Clinical research that brings the latest in technology and therapy to patients; public and professional education; and clinical excellence are the three pillars of the Saint Luke’s Marion Bloch Neuroscience Institute. Together, they guarantee excellent outcomes for the care we provide and attract the best well-trained clinicians who want to practice in a vibrant and inquisitive environment.
The Neuroscience Institute occupies 88,000 square feet on six floors. There are 68 private rooms and an 18 bed neuro-intensive care unit. Four neurosurgical suites and two neurointerventional suites are equipped with the latest technology. The new space has been an influential factor in attracting subspecialty trained physicians and nurses to the 12 programs within the Institute. Recruitment is underway to establish a neurocritical care service.
Clinical and translational research are a part of each of our programs. Many clinicians are publishing and presenting sponsored or original research in peer-reviewed journals and on the national stage of professional society meetings.
Three-dimensional printed models of cerebral arteries with saccular aneurysms can be used for surgical planning and patient education. Printing these models is challenging because cerebrovascular trees consist of a single central support with nearly the entirety of the model hanging over empty space.
Coleman O. Martin, M.D., thoroughly vetted four common printing techniques to assess survivability, time required to free printed model from supporting structure, and material cost. Results found ICA circulation aneurysms can be printed with ABS plastic and methacrylate photopolymer resin and were the most affordable option, costing on average a tenth less than ABS with polystyrene and significantly Coleman O. Martin, M.D. less than stereolithography.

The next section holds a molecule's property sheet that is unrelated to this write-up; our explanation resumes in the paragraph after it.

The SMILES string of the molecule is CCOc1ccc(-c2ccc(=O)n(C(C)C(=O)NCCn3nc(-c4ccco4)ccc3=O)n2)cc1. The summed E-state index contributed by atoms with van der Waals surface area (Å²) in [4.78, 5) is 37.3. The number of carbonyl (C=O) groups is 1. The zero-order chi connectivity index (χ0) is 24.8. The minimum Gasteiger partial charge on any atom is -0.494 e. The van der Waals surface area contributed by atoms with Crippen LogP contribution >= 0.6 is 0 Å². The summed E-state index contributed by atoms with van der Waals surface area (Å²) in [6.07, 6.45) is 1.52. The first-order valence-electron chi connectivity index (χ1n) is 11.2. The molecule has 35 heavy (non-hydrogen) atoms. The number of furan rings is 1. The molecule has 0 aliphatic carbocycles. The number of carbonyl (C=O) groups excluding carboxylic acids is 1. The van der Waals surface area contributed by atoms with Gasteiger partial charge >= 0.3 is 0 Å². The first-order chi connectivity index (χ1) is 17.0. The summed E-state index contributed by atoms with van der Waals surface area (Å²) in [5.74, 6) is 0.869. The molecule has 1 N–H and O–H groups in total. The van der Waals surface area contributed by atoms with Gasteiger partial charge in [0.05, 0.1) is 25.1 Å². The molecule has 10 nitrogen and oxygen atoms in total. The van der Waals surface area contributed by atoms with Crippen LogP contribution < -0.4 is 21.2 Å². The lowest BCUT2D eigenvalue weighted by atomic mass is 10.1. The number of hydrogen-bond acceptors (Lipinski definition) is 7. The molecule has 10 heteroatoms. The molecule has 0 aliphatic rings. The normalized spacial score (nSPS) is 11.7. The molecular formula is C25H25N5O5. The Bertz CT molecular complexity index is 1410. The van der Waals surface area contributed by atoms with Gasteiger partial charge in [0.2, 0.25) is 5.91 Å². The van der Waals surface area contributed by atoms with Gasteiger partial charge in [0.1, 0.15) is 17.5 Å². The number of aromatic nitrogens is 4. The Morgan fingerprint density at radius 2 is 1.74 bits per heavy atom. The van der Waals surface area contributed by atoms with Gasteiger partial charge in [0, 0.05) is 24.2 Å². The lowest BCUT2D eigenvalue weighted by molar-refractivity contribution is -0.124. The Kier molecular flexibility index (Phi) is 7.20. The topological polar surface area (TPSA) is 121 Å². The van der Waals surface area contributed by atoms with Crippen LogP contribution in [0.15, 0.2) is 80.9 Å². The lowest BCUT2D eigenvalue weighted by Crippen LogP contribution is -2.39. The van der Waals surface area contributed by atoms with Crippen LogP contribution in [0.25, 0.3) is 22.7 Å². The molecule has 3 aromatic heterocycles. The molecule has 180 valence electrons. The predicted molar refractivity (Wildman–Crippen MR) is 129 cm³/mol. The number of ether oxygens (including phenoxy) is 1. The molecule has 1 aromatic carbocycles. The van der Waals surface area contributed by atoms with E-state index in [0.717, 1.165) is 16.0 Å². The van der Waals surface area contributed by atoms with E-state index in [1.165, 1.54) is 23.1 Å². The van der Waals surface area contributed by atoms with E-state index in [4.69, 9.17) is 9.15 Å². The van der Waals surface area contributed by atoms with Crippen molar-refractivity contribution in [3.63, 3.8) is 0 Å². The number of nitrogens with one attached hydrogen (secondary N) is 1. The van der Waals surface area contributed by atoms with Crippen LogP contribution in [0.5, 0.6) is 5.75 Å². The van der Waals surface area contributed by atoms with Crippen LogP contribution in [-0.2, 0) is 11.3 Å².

Saint Luke’s Neuro-Oncology program is a joint program of Saint Luke’s Marion Bloch Neuroscience Institute and Saint Luke’s Cancer Institute. This partnership adds another level of expertise to the current and future care of our brain tumor patients. Faris Farassati, Ph.D., Pharm.D., is collaborating with the Institutes as the lead in brain tumor translational research. He has extensive experience in the use of oncolytic viruses that seek out and kill malignant brain tumor cells within the normal brain tissue. This approach is similar to the virus therapies that are being used to treat malignant melanoma.
John Croom, M.D., serves as principal investigator for DZNS-EP-1025, a multicenter research study sponsored by Acorda. This study will evaluate the safety and tolerability of intermittent usage of diazepam delivered by a nasal spray for epilepsy patients with cluster seizures.
In March of 2015, Saint Luke’s Multiple Sclerosis Center obtained The National Multiple Sclerosis Society Partners in Care certification. The MS team includes Christine M. Boutwell, M.D., and Deborah L. Sobotka, R.N., M.S.N., ANP-BC. The center has been actively involved in clinical research for multiple sclerosis since 2005.
Current studies include:
- A long-term, multicenter, non-interventional observational study monitoring long-term safety and effectiveness of fingolimod in patients with multiple sclerosis who have participated in the fingolimod clinical development program
- CARE-MSSM Extension Study for multiple sclerosis patients who participated in genzyme-sponsored studies of alemtuzumab
- A 12-month, randomized, rater- and doseblinded study to compare the efficacy and safety of using fingolimod and glatiramer acetate in patients with relapsing-remitting multiple sclerosis
In addition to her work with MS, Dr. Boutwell serves as the principal investigator for the SOCRATES trial. This multicenter, randomized, placebo controlled trial will compare the effect of 90-day treatment with ticagrelor versus aspirin for the prevention of major vascular events (composite of stroke, myocardial infarction, and death) in patients with acute ischemic stroke or transient ischemic attack. Recruitment has ended and investigators are compiling the findings.
For more information about Saint Luke's Marion Bloch Neuroscience Institute research, call 816-932-9013.